I recently had the pleasure of reading Andrew David Barker's new book Dead Leaves. Dead Leaves is a novella and is Barker's second book. Barker's critically acclaimed debut, The Electric, sold out as a limited edition hardback and is currently available in paperback.
Dead Leaves is set in Barker's hometown of Derby, England during Britain's era of the video nasty in the 1980s. During this era, police rounded up and destroyed suspected video nasty tapes deemed harmful and morally reprehensible. The goal was to "save" the children of the UK from the gruesome images and violence depicted in these films. Mary Whitehouse, an English social activist, led this moral campaign to rid the UK of such works.
Barker's Dead Leaves chronicles the adventures of three friends in search of a VHS copy of The Evil Dead, perhaps the most infamous film on the video nasties list. These three friends, Scott, Paul and Mark have recently finished school. Scott and Paul are on the dole, with no real desire to begin working in the factories or warehouses of Derby. Mark, a year older than Scott and Paul, has secured employment and frequently cohabitates with his girlfriend, Lindsay.
Scott and Paul pass the time watching horror movies. Scott, in particular, is inspired by these films and wants to become a filmmaker. Scott's father is very much part of the working class in Derby and, along with his mother, is pushing Scott to apply at one of the local warehouses. Scott doesn't want to end up like his father. He doesn't want to just get a job, get married and have kids, only to be doomed in a dead-end job and paying the bills that comes along with that existence.
There are some fun moments in Dead Leaves all horror fans will appreciate. Scott and Paul are fans of Cronenberg and there is an interesting discussion about Lynn Lowry's physical attributes in Shivers and her background in soft-core porn. Black Christmas, The Texas Chainsaw Massacre, Dawn of The Dead and Halloween are some of the other films referenced. Scott's main escape from his dreary life is horror films. He dreams of becoming a horror filmmaker. Scott sums up his passion for these films with this passage:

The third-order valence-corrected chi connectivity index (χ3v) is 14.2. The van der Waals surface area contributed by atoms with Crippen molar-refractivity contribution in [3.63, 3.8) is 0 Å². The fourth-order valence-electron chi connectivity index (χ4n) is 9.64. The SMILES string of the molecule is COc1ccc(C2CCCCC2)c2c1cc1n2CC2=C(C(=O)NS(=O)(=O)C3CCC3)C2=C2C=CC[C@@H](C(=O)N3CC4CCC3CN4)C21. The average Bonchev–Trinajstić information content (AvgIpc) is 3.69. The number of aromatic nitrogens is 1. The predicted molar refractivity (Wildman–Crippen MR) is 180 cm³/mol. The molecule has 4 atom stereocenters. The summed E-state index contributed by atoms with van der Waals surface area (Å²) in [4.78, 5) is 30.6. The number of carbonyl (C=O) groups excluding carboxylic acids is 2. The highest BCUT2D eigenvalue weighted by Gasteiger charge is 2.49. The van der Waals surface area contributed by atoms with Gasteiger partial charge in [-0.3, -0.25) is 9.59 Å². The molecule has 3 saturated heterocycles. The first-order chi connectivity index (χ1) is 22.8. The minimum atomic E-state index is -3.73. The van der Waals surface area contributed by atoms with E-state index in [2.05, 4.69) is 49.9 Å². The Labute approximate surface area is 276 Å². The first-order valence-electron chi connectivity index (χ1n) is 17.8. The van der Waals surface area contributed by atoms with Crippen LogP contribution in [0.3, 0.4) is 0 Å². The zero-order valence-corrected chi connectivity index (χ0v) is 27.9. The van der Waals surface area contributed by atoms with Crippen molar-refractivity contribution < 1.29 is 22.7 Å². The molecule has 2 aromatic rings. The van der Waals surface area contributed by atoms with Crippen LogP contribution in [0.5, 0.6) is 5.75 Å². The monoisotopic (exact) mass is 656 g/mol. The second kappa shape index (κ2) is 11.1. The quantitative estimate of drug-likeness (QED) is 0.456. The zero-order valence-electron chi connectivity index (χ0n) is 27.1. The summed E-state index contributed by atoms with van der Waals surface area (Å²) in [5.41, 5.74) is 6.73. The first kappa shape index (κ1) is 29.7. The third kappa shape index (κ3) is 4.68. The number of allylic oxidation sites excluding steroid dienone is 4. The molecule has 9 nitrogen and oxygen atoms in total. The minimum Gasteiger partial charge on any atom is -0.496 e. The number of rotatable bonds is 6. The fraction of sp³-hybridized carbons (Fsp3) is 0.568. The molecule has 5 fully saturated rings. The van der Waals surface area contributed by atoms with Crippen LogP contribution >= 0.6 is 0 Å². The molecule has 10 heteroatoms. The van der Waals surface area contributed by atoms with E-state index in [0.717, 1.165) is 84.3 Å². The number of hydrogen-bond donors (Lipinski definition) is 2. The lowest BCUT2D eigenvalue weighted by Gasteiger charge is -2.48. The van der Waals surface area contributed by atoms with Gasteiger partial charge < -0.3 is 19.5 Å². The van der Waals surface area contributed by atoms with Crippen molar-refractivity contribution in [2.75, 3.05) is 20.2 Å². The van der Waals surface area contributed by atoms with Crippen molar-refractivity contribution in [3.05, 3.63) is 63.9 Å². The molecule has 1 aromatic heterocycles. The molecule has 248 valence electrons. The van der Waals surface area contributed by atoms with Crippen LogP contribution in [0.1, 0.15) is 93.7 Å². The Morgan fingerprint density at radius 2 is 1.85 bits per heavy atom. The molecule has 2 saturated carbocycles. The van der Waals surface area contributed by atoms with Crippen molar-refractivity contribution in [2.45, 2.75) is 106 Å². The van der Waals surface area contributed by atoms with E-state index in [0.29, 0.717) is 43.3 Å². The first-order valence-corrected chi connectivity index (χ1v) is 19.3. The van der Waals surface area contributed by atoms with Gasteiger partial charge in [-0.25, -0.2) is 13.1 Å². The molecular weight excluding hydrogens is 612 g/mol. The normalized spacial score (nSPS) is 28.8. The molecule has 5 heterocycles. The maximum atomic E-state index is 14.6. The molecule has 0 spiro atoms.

"Naïve this may have been, but at seventeen, this was how I thought. In fact, I felt consumed by the idea. It centred me, and it felt good. Some days my ambition would wane – usually because I’d become bogged down by the pressure of the entire world insisting I get a shit job – and I would find myself feeling lost and depressed. But then I’d throw on a Romero film, or a John Carpenter, and I would be fixed again."
Dead Leaves also has many references to the music of the day. Culture Club's "Karma Chameleon", David Bowie's "China Girl" and Billy Joel's "Uptown Girl" are pop songs playing in the background while these young men peruse the local video store, Ray's Video Emporium. However, it is Iron Maiden's "The Trooper" that is preferred by the trio, deeming the song "an all-time classic". It seems befitting that this song, with its memorable main riff and galloping rhythm, inspired by Tennyson's “Charge of the Light Brigade”, would be this trio's anthem. It is at Ray's Video Emporium that Scott and Paul experience a police raid whereby many of the movies they love and enjoy are confiscated.
There is a wonderful passage in Dead Leaves in which Scott perfectly sums up why The Evil Dead is so important to him and other budding, young filmmakers. Even though he has not yet seen The Evil Dead, Scott has read the Fangoria and Starburst articles about the film and knows the story of how a young group of friends ventured from Michigan to Tennessee in November of 1979 to film a horror movie on their own terms. Part of that passage is as follows:
"I’d always thought of films as being made by established veterans who’d gotten into the business either through heritage and/or by their proximity to Hollywood. Movies were something other people got to make, not kids from the back of beyond. The idea that these guys went out to a cabin in Tennessee and came back with the most original and ferocious horror film in years blew my tiny little mind. It was punk rock.
It was the seed that sowed my future."
In conclusion, Dead Leaves is a coming of age story about three horror fans that is written for fans of the genre. This novella is about reconciling one's reckless teen years with impending adulthood and all of its responsibilities. Along the way, we get a glimpse of how Derby was in October of 1983. We see our main characters get involved in pub fights, police raids, video piracy, vandalism and even betraying one another. The search for a VHS copy of The Evil Dead certainly drives the plot, but the reader is really getting an understanding of what it is like to come of age during the Thatcher years, while Mary Whitehouse's firestorm of moral panic and censorship plays out.
Click here to order Dead Leaves directly from Boo Books